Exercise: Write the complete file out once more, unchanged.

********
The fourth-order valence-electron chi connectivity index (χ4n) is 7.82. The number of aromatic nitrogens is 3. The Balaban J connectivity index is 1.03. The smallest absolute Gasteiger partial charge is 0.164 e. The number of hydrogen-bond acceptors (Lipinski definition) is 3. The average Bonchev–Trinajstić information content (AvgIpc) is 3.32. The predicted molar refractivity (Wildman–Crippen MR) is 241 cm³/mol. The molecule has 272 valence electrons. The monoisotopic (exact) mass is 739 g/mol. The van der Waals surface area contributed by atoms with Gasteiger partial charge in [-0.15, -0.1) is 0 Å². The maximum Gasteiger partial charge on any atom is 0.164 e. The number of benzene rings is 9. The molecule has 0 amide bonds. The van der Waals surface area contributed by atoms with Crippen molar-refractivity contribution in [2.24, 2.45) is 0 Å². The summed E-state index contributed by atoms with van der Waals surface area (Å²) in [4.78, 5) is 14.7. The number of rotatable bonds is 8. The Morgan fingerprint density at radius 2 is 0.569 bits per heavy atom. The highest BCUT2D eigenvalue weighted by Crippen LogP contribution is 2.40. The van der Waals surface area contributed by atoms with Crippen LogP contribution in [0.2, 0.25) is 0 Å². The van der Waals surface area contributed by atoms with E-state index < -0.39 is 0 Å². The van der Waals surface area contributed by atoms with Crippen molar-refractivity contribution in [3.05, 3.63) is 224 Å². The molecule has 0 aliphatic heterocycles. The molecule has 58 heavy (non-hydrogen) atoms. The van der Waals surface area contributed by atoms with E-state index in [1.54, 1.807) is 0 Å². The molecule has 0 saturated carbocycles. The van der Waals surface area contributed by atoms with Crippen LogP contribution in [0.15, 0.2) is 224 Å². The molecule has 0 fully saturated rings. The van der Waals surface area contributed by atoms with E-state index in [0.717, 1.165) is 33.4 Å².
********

The fourth-order valence-electron chi connectivity index (χ4n) is 7.82. The number of aromatic nitrogens is 3. The Balaban J connectivity index is 1.03. The smallest absolute Gasteiger partial charge is 0.164 e. The number of hydrogen-bond acceptors (Lipinski definition) is 3. The average Bonchev–Trinajstić information content (AvgIpc) is 3.32. The predicted molar refractivity (Wildman–Crippen MR) is 241 cm³/mol. The molecule has 272 valence electrons. The monoisotopic (exact) mass is 739 g/mol. The van der Waals surface area contributed by atoms with Gasteiger partial charge in [-0.15, -0.1) is 0 Å². The maximum Gasteiger partial charge on any atom is 0.164 e. The number of benzene rings is 9. The molecule has 0 amide bonds. The van der Waals surface area contributed by atoms with Crippen molar-refractivity contribution in [2.24, 2.45) is 0 Å². The summed E-state index contributed by atoms with van der Waals surface area (Å²) in [4.78, 5) is 14.7. The number of rotatable bonds is 8. The Morgan fingerprint density at radius 2 is 0.569 bits per heavy atom. The highest BCUT2D eigenvalue weighted by Crippen LogP contribution is 2.40. The van der Waals surface area contributed by atoms with Crippen LogP contribution in [0.2, 0.25) is 0 Å². The van der Waals surface area contributed by atoms with E-state index < -0.39 is 0 Å². The van der Waals surface area contributed by atoms with Crippen molar-refractivity contribution in [3.05, 3.63) is 224 Å². The molecule has 0 aliphatic heterocycles. The molecule has 58 heavy (non-hydrogen) atoms. The van der Waals surface area contributed by atoms with E-state index in [1.54, 1.807) is 0 Å². The molecule has 0 saturated carbocycles. The van der Waals surface area contributed by atoms with Crippen LogP contribution in [0.15, 0.2) is 224 Å². The molecule has 0 fully saturated rings. The van der Waals surface area contributed by atoms with E-state index in [0.717, 1.165) is 33.4 Å².